Pledges for better mental health

Published on Defence (author), POIS Phil Cullinan (photographer)

Location(s): Canberra, ACT

Topic(s): Navy Headquarters

Chief of Navy, Vice Admiral Tim Barrett, was among many Defence personnel to mark Defence Mental Health Month by leading by example and making a public personal mental health promise. (photo: POIS Phil Cullinan)
Chief of Navy, Vice Admiral Tim Barrett, was among many Defence personnel to mark Defence Mental Health Month by leading by example and making a public personal mental health promise.

Chief of Navy, Vice Admiral Tim Barrett, was among many Defence personnel to mark Defence Mental Health Month by leading by example and making a public personal mental health promise.

Vice Admiral Barrett posted his pledge to improve his own mental health and that of others, to a purpose built Defence Mental Health Promise Wall established at Russell Offices in Canberra. His promise joined others posted by senior Defence leaders and staff, helping draw attention to positive mental health messaging and techniques.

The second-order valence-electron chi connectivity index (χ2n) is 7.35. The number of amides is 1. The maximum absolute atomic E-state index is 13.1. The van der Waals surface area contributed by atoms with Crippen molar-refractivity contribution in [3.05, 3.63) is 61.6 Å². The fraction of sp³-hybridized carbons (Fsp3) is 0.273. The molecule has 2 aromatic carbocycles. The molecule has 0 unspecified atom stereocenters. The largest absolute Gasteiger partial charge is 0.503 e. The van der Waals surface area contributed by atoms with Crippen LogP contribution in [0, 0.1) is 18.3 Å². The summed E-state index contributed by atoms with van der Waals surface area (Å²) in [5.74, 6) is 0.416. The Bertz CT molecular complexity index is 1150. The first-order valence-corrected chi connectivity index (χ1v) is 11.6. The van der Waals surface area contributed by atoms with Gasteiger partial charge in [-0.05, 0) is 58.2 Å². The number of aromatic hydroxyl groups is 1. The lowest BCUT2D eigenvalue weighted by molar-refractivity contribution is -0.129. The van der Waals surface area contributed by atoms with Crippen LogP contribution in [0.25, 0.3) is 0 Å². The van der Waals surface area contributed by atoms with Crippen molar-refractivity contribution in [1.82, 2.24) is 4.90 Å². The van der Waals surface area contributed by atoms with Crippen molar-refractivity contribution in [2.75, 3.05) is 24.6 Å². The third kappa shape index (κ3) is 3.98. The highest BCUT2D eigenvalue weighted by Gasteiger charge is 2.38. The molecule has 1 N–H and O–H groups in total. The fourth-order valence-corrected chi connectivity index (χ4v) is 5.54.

His promise was to kick start a healthy lifestyle and help those around him have the confidence to make changes to their life.

"It is vital that we all take personal action to know the triggers that affect our own wellbeing," Vice Admiral Barrett said.

"Being aware of your own state of mental health will help you support others when they need it, it’s vital that we are able to talk about our fitness across all aspects of our mental and physical health."

Vice Admiral Barrett formalised his promise following a gathering on 16 October in Canberra for Defence Mental Health Month, coordinated by Joint Health Command.

Vice Admiral Barrett, echoed other Defence Senior Leaders, in saying that Defence Mental Health Month emphasised a strong commitment to good mental health and access to a broad range of support services for uniformed and non-uniformed personnel.

"This year the focus is to 'Take Action'," said Vice Admiral Barrett.

 "Our primary aim is to encourage help seeking behaviour, reduce the stigma associated with mental illness and foster connectivity throughout communities," he said.